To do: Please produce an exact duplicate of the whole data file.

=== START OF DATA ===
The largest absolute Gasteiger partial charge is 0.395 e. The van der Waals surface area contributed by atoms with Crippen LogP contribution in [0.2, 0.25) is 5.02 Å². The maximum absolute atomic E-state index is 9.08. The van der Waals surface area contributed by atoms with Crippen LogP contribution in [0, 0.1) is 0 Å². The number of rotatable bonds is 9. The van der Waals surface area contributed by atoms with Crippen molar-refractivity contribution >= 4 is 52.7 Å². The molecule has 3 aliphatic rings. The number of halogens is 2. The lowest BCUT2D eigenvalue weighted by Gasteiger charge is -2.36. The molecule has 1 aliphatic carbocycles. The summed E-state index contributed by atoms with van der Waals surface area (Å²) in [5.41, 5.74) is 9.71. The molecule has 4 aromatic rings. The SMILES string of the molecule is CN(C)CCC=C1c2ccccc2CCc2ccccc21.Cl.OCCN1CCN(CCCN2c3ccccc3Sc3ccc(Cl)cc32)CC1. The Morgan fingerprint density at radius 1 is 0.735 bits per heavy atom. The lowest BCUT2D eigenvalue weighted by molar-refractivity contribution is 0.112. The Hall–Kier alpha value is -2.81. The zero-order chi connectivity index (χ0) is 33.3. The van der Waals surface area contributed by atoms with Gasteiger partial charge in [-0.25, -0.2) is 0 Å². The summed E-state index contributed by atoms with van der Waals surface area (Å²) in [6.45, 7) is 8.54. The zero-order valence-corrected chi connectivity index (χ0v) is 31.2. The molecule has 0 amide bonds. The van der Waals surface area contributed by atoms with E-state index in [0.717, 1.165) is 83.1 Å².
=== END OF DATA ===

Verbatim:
The largest absolute Gasteiger partial charge is 0.395 e. The van der Waals surface area contributed by atoms with Crippen LogP contribution in [0.2, 0.25) is 5.02 Å². The maximum absolute atomic E-state index is 9.08. The van der Waals surface area contributed by atoms with Crippen LogP contribution in [0, 0.1) is 0 Å². The number of rotatable bonds is 9. The van der Waals surface area contributed by atoms with Crippen molar-refractivity contribution >= 4 is 52.7 Å². The molecule has 3 aliphatic rings. The number of halogens is 2. The lowest BCUT2D eigenvalue weighted by Gasteiger charge is -2.36. The molecule has 1 aliphatic carbocycles. The summed E-state index contributed by atoms with van der Waals surface area (Å²) in [5.41, 5.74) is 9.71. The molecule has 4 aromatic rings. The SMILES string of the molecule is CN(C)CCC=C1c2ccccc2CCc2ccccc21.Cl.OCCN1CCN(CCCN2c3ccccc3Sc3ccc(Cl)cc32)CC1. The Morgan fingerprint density at radius 1 is 0.735 bits per heavy atom. The lowest BCUT2D eigenvalue weighted by molar-refractivity contribution is 0.112. The Hall–Kier alpha value is -2.81. The zero-order chi connectivity index (χ0) is 33.3. The van der Waals surface area contributed by atoms with Gasteiger partial charge in [-0.25, -0.2) is 0 Å². The summed E-state index contributed by atoms with van der Waals surface area (Å²) in [6.45, 7) is 8.54. The zero-order valence-corrected chi connectivity index (χ0v) is 31.2. The molecule has 0 amide bonds. The van der Waals surface area contributed by atoms with E-state index in [0.717, 1.165) is 83.1 Å².